Today I’m thrilled to introduce our first guest author, Susan Silverman, kicking off a series of articles on some of the particular challenges of combining parent, careering and military service . A highly educated and well-traveled individual (not to mention a friend from my American University days), Susan served for a decade as a U.S. Department of Defense consultant before taking time off in support of her family. (For a longer bio, check out our bios page.) Now she’s learning the balance between being a spouse, mother, and individual, all the while residing in the United Kingdom and touring Europe, binging on the latest “X-Files” episodes, and figuring out her future adventures. Despite 10 years working as a civilian for the DoD, her immersion into U.S. military culture as what that institution still terms a ‘dependent spouse’ has contained some real surprises, which she shares with us in this article that gives a glimpse into the perspective of someone peeking into the establishment from the outside.
Why Did I Agree to This? Unique opportunities, and challenges of being a spouse and a mom in a military culture
by Susan Silverman
Since university, I have been set on being a career woman in the international affairs world. Sure, the path has not been straight—whose has—but my career has always been at the center of my personal dartboard. Being a wife and mother were not impossible roles but not ones I conscientiously dreamed of.
That said, I made it a goal to be professionally and financially secure before I married or had a child. During my pregnancy, my husband received a fantastic offer to work for the U.S. military at a base in the United Kingdom. We could not turn this three-year opportunity down. Because every child needs to be exposed to the Beatles, the royal establishment, and socialized medicine.
At that time, I agreed to be a stay-at-home-mum (SAHM) with the hope of working remotely. I had this whole vision of getting the best of both worlds: balancing feedings, nappy changes, and the early days of my daughter with the satisfaction of meeting the daily needs of my clients. Unfortunately, it turned out I could not take the job with me. Nevertheless, we believed this opportunity would allow us to tour Europe and have more time to be a family together. Our daughter, LB, would get experiences and our—both my husband’s and my—time, two things experts say are the most important things for children.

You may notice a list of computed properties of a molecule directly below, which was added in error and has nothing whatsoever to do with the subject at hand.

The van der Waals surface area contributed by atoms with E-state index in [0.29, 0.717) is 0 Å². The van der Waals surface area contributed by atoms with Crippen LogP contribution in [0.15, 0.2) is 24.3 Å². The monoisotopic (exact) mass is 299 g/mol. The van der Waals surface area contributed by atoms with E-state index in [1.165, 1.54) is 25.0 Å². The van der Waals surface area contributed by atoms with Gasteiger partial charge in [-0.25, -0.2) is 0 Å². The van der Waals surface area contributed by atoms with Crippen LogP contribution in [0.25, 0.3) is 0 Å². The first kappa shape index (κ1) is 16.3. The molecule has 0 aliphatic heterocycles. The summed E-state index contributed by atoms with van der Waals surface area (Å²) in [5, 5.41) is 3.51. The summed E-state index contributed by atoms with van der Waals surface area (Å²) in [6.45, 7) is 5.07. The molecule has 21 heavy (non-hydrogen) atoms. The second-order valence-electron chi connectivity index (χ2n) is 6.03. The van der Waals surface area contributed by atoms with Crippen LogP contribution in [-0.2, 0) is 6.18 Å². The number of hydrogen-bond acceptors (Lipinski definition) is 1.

Before I continue I need to state that I agreed to this life for our family. I could not allow such a wonderful professional opportunity to pass my husband by. I loved my career as a Department of Defense consultant; I felt I was making a difference that mattered for those in the military and had colleagues that I truly respected. But we had the ability for me to forego working and raise our daughter for three years without feeling financial constrained—a blessing that very few families in the United States, especially Washington, DC, have—so I chose this path for my family.
We moved to the UK in September 2016. Quickly, I realized I was a foreigner in two ways: to the overseas U.S. military culture and to the British child rearing ways (the latter I will not address in this posting). And from that day on, I was a nobody. The identity I have had for so long evaporated. I was only thought of as my “husbands’s wife” or “LB’s mother”—nothing more. I became part of a no-man’s land of professional women: those successful professional women trying to balance work and motherhood, who ultimately have to sacrifice their vision of one to survive. In my case, I gave up my professional identity.